This year the Berkeley Center for New Media offered four junior faculty research grants to seed ambitious academic scholarship in new media at Cal. Damon Young (Film & Media) was selected for “After the Private Self.” Read more about the project below!
Is the self of Rousseau’s Confessions the same as the self of the twenty-first century digital selfie? To what extent is subjectivity bound up in the apparatuses of its technical mediation? In the eighteenth and nineteenth centuries, a “modern individual” took shape through the relatively new forms of the novel and the autobiography. That modern individual, writes Dipesh Chakrabarty in Provincializing Europe, is “supposed to have an interiorized ‘private’ self that pours out incessantly in diaries, letters, autobiographies, novels, and, of course, in what we say to our analysts.” In this project, I ask in what way this “private self” survives into the twenty-first century, when novels and autobiographies have ceded their position as “cultural dominant” to new media modes and platforms, and when psychoanalysis has ceded its own position of cultural dominance to cognitive behavioral therapy and other data-based and empirical methods.
After offering a short history of autobiographical practices across media forms, I will turn my attention to the near-ubiquitous practices of self-narration and self-representation that have come to characterize the mediascapes of Web 2.0 — from social media profiles, blogs, vlogs and selfie archives, to new artistic practices of self-portraiture — which seem to indicate that the 21st-century self is no longer “private” in the same way as the self of an earlier period of colonial modernity. That earlier period produced a deep and dimensional subject whose unconscious speaks through symptomatic slips that betray an opaque foundation of complex sexuality. By contrast, in these new media practices, the self-articulating or self-imaging subject is one that talks about himself or herself constantly, but in a manner that frequently remains sexualized but is no longer “confessional.” Instead, the discourse of the self that emerges tends to be phatic or merely affirmative, caught in an auto-reflexive feedback loop. I will explore the function of the voice (in the “let’s play” genre of YouTube), the image (on photoblogs like Instagram) and the changing status of written text (which tends towards emojis and expressive forms of punctuation rather than grammatical sentences) as among the modes and apparatuses of this emergent digital subject. The 21st century self also leaves its traces in non-representational digital metadata that demonstrate that surveillance is the twin of self-representation in the digital era. Both ubiquitous self-representation and ubiquitous surveillance indicate the transformed parameters of “privacy” in an era in which — as a character in Paul Schrader’s The Canyons (2013) puts it — “nobody has a private life anymore.”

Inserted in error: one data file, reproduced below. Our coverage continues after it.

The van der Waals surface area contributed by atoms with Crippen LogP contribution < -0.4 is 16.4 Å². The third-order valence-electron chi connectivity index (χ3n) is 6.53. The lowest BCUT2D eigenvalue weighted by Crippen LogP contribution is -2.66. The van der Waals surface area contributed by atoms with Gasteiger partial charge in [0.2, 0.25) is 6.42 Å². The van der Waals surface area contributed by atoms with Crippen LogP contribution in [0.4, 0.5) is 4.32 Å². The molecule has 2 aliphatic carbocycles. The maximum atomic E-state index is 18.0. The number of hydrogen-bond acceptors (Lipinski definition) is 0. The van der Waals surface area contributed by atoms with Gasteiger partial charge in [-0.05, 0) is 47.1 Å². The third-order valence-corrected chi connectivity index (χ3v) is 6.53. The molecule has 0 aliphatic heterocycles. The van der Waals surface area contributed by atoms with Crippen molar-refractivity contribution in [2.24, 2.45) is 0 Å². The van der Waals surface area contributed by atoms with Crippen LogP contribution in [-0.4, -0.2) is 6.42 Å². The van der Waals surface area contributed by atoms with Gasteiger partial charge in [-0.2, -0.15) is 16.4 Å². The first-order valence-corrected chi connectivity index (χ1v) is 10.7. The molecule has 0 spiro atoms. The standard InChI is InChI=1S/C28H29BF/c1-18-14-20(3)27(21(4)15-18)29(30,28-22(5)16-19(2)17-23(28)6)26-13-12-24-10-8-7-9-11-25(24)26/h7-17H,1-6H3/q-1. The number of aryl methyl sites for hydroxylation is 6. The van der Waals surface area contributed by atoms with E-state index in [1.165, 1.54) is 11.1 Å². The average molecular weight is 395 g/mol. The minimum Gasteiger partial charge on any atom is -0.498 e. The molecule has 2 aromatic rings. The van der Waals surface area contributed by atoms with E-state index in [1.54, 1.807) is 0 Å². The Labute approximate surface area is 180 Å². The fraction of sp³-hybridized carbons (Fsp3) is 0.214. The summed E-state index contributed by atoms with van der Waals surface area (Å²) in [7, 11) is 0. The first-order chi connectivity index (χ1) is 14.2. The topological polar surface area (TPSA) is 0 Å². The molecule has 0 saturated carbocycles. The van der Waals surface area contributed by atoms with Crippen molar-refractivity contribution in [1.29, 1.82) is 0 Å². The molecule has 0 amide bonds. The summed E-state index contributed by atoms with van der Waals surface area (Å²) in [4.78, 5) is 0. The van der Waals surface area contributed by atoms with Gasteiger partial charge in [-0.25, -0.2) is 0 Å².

This research is geared towards producing a book that has been commissioned by NYU Press for its new series, “Quickies,” offering hot takes on contemporary topics. The editors of the series have asked me to write a book on selfies. My approach to the topic will be to situate contemporary modes of self-narration and self-representation in relation to a longer media history which has generated diverse forms of autobiography. In the fall, I am teaching a graduate seminar in the French department titled “I Confess: Self-Narration and Self-Representation from the Novel to New Media,” which will allow me to work through some of the material in a classroom setting. The support of the BCNM Faculty Seed Grant will additionally allow me to involve one or several graduate students in the research by hiring them as research assistants on a casual basis throughout the year.